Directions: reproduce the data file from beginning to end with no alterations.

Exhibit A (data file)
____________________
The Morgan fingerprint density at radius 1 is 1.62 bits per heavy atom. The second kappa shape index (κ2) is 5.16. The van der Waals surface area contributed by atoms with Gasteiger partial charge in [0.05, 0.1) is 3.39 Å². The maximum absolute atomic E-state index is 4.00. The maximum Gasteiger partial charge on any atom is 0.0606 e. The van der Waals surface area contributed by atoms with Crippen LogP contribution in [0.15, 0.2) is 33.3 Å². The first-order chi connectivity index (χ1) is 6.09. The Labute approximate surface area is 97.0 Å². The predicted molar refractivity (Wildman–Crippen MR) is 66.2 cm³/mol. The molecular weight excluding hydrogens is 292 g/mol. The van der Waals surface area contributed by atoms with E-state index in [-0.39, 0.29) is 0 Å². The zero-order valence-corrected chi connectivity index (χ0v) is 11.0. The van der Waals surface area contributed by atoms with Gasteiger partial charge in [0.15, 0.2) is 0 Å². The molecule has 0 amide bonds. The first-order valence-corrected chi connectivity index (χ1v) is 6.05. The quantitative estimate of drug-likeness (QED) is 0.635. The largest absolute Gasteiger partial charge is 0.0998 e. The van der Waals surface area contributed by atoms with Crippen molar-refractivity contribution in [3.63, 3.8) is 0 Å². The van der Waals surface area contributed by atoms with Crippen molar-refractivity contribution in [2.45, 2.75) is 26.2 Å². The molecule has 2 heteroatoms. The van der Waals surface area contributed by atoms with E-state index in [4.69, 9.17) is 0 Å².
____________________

The Morgan fingerprint density at radius 1 is 1.62 bits per heavy atom. The second kappa shape index (κ2) is 5.16. The van der Waals surface area contributed by atoms with Gasteiger partial charge in [0.05, 0.1) is 3.39 Å². The maximum absolute atomic E-state index is 4.00. The maximum Gasteiger partial charge on any atom is 0.0606 e. The van der Waals surface area contributed by atoms with Crippen LogP contribution in [0.15, 0.2) is 33.3 Å². The first-order chi connectivity index (χ1) is 6.09. The Labute approximate surface area is 97.0 Å². The predicted molar refractivity (Wildman–Crippen MR) is 66.2 cm³/mol. The molecular weight excluding hydrogens is 292 g/mol. The van der Waals surface area contributed by atoms with E-state index in [-0.39, 0.29) is 0 Å². The zero-order valence-corrected chi connectivity index (χ0v) is 11.0. The van der Waals surface area contributed by atoms with Gasteiger partial charge in [0.15, 0.2) is 0 Å². The molecule has 0 amide bonds. The first-order valence-corrected chi connectivity index (χ1v) is 6.05. The quantitative estimate of drug-likeness (QED) is 0.635. The largest absolute Gasteiger partial charge is 0.0998 e. The van der Waals surface area contributed by atoms with Crippen molar-refractivity contribution in [3.63, 3.8) is 0 Å². The van der Waals surface area contributed by atoms with Crippen molar-refractivity contribution in [2.45, 2.75) is 26.2 Å². The molecule has 2 heteroatoms. The van der Waals surface area contributed by atoms with E-state index in [4.69, 9.17) is 0 Å².